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BBC Aren’t the Only Ones Who Think Terrorist is too Loaded a Word

The truth is out there when it comes to naming terrorists for what they are. Really, it is. Unfortunately a whole lot of people and news organisations would rather you didn’t know it. Tarik Kafala, the head of BBC Arabic, is one who prefers obfuscation over clarity.

He believes the term “terrorist” is just too “loaded” to characterise the two machine gun-toting jihadis who committed their act of blood-filled retribution on the staff of Charlie Hebdo. You know, the same pair who cried “We have avenged the Prophet Muhammad” after they turned the satirical magazine’s newsroom into a bloody charnel house.

Mr Kafala, who is in charge of the BBC’s largest non-English language service, has instead chosen the increasingly well-trodden road of submission. Breitbart London reported on his comments: “We try to avoid describing anyone as a terrorist or an act as being terrorist.

“What we try to do is to say that ‘two men killed 12 people in an attack on the office of a satirical magazine’.

“That’s enough, we know what that means and what it is.”

Mr Kafala then warmed to his progressive theme.

“Terrorism is such a loaded word. The UN has been struggling for more than a decade to define the word and they can’t. It is very difficult to. We know what political violence is, we know what murder, bombings and shootings are and we describe them. That’s much more revealing, we believe, than using a word like terrorist which people will see as value-laden.”

The BBC has company when it comes to reflexive liberal bias. US President Barack Obama would seemingly prefer to set his own hair on fire before uttering the word “terrorist.” He couldn’t say it after the 2012 attacks on the US Consulate in Benghazi, Libya and he couldn’t say it after the Kouachi brothers went on their killing spree.

The BBC and Obama share the same approach: if you don’t call something or somebody by name then it /they will hopefully go away.

As if that is going to happen anytime soon. Radical Islamist terrorists certainly won’t be in retreat as long as the people at Al Jazeera English bend over backwards to ensure that being economical with the truth is a critical part of their business plan.

On Tuesday the National Review Online in the US published a leaked memo written by Al Jazeera news executive Carlos Van Meek. It gives great insight into the mentality of those who work for the Qatar-based service. It reads:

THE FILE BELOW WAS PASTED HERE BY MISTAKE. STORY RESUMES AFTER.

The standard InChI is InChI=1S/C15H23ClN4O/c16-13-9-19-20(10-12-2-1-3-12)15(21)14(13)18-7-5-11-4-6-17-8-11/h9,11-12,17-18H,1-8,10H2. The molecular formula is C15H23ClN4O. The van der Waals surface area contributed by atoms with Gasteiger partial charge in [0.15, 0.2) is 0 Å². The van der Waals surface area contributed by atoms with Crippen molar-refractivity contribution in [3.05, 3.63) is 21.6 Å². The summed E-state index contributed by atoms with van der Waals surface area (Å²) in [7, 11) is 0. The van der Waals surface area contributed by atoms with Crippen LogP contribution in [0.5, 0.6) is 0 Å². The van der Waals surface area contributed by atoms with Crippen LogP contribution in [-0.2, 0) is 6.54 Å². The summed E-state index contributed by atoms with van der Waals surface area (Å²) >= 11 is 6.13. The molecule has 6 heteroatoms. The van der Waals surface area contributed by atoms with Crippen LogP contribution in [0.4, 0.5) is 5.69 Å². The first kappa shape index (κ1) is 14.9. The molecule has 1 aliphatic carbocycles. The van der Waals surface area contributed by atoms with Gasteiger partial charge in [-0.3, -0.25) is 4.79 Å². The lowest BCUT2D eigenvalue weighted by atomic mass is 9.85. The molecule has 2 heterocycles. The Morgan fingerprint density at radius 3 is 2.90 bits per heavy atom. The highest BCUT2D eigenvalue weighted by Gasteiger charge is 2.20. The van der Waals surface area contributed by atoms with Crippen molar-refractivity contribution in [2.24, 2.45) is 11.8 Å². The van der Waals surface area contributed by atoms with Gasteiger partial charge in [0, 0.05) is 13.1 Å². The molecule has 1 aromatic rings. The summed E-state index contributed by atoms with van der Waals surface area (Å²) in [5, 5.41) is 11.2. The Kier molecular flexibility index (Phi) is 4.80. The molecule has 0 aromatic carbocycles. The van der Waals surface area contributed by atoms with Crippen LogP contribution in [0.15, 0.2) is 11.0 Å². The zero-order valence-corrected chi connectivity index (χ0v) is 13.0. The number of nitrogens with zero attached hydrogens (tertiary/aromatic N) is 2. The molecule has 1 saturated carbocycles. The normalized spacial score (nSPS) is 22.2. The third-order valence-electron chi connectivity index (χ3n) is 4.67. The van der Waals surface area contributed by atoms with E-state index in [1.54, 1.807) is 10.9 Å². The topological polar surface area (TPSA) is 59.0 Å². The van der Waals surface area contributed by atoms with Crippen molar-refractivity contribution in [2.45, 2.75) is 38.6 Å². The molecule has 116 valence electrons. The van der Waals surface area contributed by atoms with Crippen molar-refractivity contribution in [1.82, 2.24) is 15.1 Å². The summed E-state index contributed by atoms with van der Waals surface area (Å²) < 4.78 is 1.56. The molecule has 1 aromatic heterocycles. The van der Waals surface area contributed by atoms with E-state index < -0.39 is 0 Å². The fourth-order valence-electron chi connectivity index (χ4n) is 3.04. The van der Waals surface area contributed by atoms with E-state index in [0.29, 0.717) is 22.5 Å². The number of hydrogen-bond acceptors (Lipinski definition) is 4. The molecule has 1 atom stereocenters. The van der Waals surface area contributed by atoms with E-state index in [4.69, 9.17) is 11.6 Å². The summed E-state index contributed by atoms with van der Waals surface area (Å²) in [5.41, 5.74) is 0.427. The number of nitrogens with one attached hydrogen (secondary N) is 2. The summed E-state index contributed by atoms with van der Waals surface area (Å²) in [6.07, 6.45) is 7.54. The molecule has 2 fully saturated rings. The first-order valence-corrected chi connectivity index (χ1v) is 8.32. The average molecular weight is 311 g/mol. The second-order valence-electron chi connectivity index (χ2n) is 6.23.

All: We manage our words carefully around here. So I’d like to bring to your attention some key words that have a tendency of tripping us up. This is straight out of our Style Guide. All media outlets have one of those. So do we. If you’d like to amend, change, tweak.. pls write to Dan Hawaleshka direct who is compiling the updates to the Style Guide and they will be considered based on merit. No mass replies to this email, pls.

EXTREMIST – Do not use. Avoid characterizing people. Often their actions do the work for the viewer. Could write ‘violent group’ if we’re reporting on Boko Haram agreeing to negotiate with the government. In other words, reporting on a violent group that’s in the news for a non-violent reason.

TERRORISM/TERRORISTS – One person’s terrorist is another’s freedom fighter. We will not use these terms unless attributed to a source/person.

ISLAMIST – Do not use. We will continue to describe groups and individuals, by talking about their previous actions and current aims to give viewers the context they require, rather than use a simplistic label.

NOTE: Naturally many of our guests will use the word Islamist in the course of their answers. It is absolutely fine to include these answers in our output. There is no blanket ban on the word.

JIHAD – Do not use the Arabic term. Strictly speaking, jihad means an inner spiritual struggle, not a holy war. It is not by tradition a negative term. It also means the struggle to defend Islam against things challenging it. Again, an Arabic term that we do not use.

FIGHTERS – We do not use words such as militants, radicals, insurgents. We will stick with fighters. However, these terms are allowed when quoting other people using them.

MILITANT – We can use this term to describe individuals who favour confrontational or violent methods in support of a political or social cause. For example, we can use the term to describe Norwegian mass-killer Andres Behring Breivik or Oklahoma City bomber Timothy McVeigh. But please note: we will not use it to describe a group of people, as in ‘militants’ or ‘militant groups’ etc

There you have it. We are involved with a form of terrorism that knows no name committed by freedom fighters who have no known common cause.

Trouble is, facts do not cease to exist because they are ignored. Aldous Huxley said that in 1927.

Now we are having to shout it for the benefit of the wilfully deaf.

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